China is building the world's largest earthquake early warning system

By the end of this year, China's EEWS will be fully functional.
Sejal Sharma
The wreckage of a collapsed building after the earthquake in Turkey
The wreckage of a collapsed building after the earthquake in Turkey


China is building the world’s largest Earthquake Early Warning System (EEWS) which covers over 15,000 monitoring stations, three national centers, 31 provincial centers, and 173 prefectural and municipal information release centers, reported CGTN.

The head of the China Earthquake Administration (CEA), Min Yiren announced that the main construction work of the system has been completed, and by the end of this year, the EEWS will be fully functional.

EEWS doesn’t predict earthquakes. During an earthquake, many kinds of seismic wave activities form in the quake's epicenter. The first waves are usually weaker but the faster-moving waves trigger systems like EEWS. The EEWS detects ground motion as soon as an earthquake starts to develop and sends a signal to the data processing centers. 

What’s the location? How big is the earthquake? Who is going to feel it?

Algorithms quickly find out the earthquake's location and magnitude. The data processing centers in turn quickly send alerts across cities and towns that a tremor is on its way. This gives people crucial seconds to prepare because every second matters during an earthquake.

Although people living near the epicenter will have little to no warning, those living far away will have the critical time to brace themselves. EEWS may help prevent death, injuries, and infrastructural damage that we see typically associated with earthquakes of great magnitude.

If the recent Syria-Turkey earthquakes have taught us anything, it is that we need a global EEWS. The combined death toll of the disaster stands at around 60,000, with over 120,000 injured.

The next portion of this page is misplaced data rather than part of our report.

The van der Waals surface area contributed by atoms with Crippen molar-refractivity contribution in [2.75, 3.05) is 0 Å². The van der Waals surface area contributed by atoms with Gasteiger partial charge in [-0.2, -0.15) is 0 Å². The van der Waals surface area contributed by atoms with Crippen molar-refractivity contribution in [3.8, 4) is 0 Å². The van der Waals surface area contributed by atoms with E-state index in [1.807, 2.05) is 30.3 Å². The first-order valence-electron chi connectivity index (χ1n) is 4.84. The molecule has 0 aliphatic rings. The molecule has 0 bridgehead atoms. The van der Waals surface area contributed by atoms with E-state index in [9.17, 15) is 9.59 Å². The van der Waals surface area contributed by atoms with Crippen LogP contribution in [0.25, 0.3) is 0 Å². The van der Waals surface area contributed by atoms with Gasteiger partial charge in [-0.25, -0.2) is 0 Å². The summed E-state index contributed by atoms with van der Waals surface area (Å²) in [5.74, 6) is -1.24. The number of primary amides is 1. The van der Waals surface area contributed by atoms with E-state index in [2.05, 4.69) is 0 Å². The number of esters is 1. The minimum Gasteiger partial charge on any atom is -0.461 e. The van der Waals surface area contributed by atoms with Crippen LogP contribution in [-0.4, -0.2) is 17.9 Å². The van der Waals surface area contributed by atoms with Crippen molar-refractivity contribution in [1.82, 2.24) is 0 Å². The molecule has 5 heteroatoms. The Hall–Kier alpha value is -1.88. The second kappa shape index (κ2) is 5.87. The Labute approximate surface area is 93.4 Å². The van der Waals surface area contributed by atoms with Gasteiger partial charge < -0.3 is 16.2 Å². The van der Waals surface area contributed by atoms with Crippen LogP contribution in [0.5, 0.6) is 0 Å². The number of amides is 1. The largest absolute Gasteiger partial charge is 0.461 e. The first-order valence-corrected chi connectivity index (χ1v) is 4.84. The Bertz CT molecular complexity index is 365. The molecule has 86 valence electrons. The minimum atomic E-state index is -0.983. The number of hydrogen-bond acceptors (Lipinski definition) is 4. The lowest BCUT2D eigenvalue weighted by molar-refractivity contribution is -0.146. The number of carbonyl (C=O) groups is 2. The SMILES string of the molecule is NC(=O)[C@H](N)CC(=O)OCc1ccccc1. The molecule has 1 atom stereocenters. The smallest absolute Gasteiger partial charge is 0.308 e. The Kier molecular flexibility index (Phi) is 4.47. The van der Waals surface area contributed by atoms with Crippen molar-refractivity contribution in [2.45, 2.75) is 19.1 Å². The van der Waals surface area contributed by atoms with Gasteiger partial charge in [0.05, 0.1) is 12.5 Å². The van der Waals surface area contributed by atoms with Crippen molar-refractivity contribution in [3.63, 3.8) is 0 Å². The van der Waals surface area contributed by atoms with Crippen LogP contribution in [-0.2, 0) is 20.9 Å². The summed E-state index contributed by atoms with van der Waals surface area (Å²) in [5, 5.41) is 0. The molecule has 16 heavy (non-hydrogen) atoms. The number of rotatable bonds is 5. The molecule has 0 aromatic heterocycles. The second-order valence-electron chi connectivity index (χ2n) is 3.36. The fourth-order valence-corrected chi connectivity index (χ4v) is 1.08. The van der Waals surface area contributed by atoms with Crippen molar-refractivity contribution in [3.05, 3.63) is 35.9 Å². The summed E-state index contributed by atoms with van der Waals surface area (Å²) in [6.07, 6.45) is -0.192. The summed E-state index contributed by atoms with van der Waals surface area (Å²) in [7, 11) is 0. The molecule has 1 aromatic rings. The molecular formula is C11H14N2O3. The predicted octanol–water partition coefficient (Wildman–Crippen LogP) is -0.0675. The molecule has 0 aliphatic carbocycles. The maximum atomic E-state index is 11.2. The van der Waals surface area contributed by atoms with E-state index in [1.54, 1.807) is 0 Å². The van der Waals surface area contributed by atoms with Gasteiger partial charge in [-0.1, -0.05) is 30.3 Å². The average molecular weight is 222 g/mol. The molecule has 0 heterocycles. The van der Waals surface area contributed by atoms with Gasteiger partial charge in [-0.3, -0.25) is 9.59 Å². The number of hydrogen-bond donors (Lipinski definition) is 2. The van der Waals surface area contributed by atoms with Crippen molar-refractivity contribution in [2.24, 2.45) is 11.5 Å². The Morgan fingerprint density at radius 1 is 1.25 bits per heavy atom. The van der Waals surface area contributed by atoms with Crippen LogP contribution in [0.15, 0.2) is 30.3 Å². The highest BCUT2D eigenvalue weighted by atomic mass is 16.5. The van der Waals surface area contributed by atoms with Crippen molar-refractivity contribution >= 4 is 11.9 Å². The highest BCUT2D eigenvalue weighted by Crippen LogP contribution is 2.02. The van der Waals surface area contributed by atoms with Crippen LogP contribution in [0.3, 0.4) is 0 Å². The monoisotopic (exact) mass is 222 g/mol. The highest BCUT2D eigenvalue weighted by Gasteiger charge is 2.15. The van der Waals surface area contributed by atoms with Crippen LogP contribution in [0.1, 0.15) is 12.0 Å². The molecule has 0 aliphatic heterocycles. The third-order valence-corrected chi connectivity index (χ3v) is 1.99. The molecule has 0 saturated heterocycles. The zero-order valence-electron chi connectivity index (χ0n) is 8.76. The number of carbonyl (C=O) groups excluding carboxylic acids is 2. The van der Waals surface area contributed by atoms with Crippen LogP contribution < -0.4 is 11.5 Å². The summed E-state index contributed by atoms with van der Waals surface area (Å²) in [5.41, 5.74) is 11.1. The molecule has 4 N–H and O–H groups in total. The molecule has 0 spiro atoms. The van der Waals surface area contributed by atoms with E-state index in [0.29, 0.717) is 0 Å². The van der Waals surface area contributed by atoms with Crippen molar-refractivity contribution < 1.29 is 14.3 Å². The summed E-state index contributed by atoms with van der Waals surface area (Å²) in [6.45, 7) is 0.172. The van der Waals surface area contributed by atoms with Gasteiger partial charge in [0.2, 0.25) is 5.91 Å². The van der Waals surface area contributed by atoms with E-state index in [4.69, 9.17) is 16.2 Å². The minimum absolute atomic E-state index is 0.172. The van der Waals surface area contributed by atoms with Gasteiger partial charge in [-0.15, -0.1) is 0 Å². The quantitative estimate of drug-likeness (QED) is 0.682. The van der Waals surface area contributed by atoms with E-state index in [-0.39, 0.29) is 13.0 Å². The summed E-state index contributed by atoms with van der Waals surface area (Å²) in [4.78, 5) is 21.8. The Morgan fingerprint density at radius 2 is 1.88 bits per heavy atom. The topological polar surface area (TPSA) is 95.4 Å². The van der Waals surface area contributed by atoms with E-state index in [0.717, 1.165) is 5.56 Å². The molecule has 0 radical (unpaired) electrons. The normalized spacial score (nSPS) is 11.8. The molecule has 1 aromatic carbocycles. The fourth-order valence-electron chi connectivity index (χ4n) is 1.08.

Wang Tun, head of a key earthquake early warning laboratory in China's Sichuan Province, told Global Times that the Syria-Turkey disaster was a reminder to all governments in the world of the significance of setting up a global network of early warning. China, with its experience in building world-leading EEWS, can share the international community with its experience and technologies, he added.

Wang, who has helped develop EEWS in China, said, “With an early warning of several seconds to 60 seconds, the death toll in an earthquake can be reduced by 30 percent.”

After the Syria-Turkey devastating earthquake hit, China started to quickly deploy satellites to help analyze the disaster situation and allocate relief resources.

China, since the 1990s, has carried out the construction of various EEWS and built an instant seismic intensity reporting system in 2018 in several high-stakes regions. The system can give a countdown in seconds of the upcoming earthquake and detect an earthquake within a minute of its occurrence. 

Yiren, in his press conference, also announced that a trial operation for the new EEWS has been available in some of its quake-prone areas like Sichuan, Yunan, Beijing, Tianjin municipalities, Hebei Province, and Fujian Province.

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